CAMPAIGNERS hoping to bring a pioneering free school to Ingleby Barwick have changed their application to include only half the original number of pupils.

The application for a 900-place secondary school and 300-place sixth form was submitted to the Government in the summer.

But those behind the school say they have decided to downgrade it to a 600-place school, to allow for future expansion, and also to allow nearby Conyers and Egglescliffe Schools to keep enough pupils on their falling rolls.

Stockton councillor Ross Patterson, of Ingleby Barwick Independent Society (IBIS), who is spearheading the bid for the free school – one of the Conservative’s main election pledges – said: “We are resubmitting the bid from a 1,200-place school to 600, so it doesn’t close schools elsewhere.

“If we didn’t get this school the money is going to go elsewhere in the country. If we are building a £10m school that brings £10m of badly needed work into the area.”

Coun Patterson said a partner had been found to run the school, which runs several other successful schools, but he said he was unable to name them yet. He said he expected the Government to make a decision on Ingleby Barwick’s free school as early as December.

There are more than 1,800 pupils of secondary school age in Ingleby Barwick, but the town’s current secondary school, All Saints, can only take 650 pupils.

Stockton Council has been looking at increasing capacity at All Saints to 1,200, its maximum possible number.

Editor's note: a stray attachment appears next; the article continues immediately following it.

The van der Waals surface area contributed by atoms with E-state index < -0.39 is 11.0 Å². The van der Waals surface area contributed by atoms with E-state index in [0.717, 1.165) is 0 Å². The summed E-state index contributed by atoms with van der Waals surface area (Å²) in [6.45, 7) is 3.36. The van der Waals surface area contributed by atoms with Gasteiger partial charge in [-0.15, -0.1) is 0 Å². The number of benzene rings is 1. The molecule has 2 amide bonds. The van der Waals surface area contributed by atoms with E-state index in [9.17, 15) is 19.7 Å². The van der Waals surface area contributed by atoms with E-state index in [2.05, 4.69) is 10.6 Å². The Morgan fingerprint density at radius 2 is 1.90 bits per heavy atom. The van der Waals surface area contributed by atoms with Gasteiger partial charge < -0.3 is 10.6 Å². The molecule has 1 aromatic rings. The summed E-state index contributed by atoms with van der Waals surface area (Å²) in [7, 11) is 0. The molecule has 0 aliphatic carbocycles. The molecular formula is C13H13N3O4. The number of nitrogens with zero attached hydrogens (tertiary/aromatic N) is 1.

However, free school campaigners say with the potential of another 2,500 houses on Ingleby Barwick in the future, it is better to build a second school which can increase its capacity when needed, along with All Saints.

More than £250,000 is spent every year bussing 1,100-plus pupils from Ingleby Barwick to Conyers, in Yarm, and Egglescliffe School, in Eaglescliffe, which rely on the numbers coming from Ingleby to keep their rolls high.

If another secondary school is not built by 2013, campaigners estimate that 620 children from Ingleby Barwick will go to Conyers, 400 to Egglescliffe, 125 to St Patrick’s in Thornaby, and another 100 to Thornaby Community School.

Campaigners from BO2SS (Barwick’s Own 2nd Secondary School) have argued during the past five years for expansion at All Saints, or a second secondary school.

Free schools were one of the Conservatives’ main election promises.

They are set up by parents, teachers, charities or voluntary groups, who then find an education provider to run them.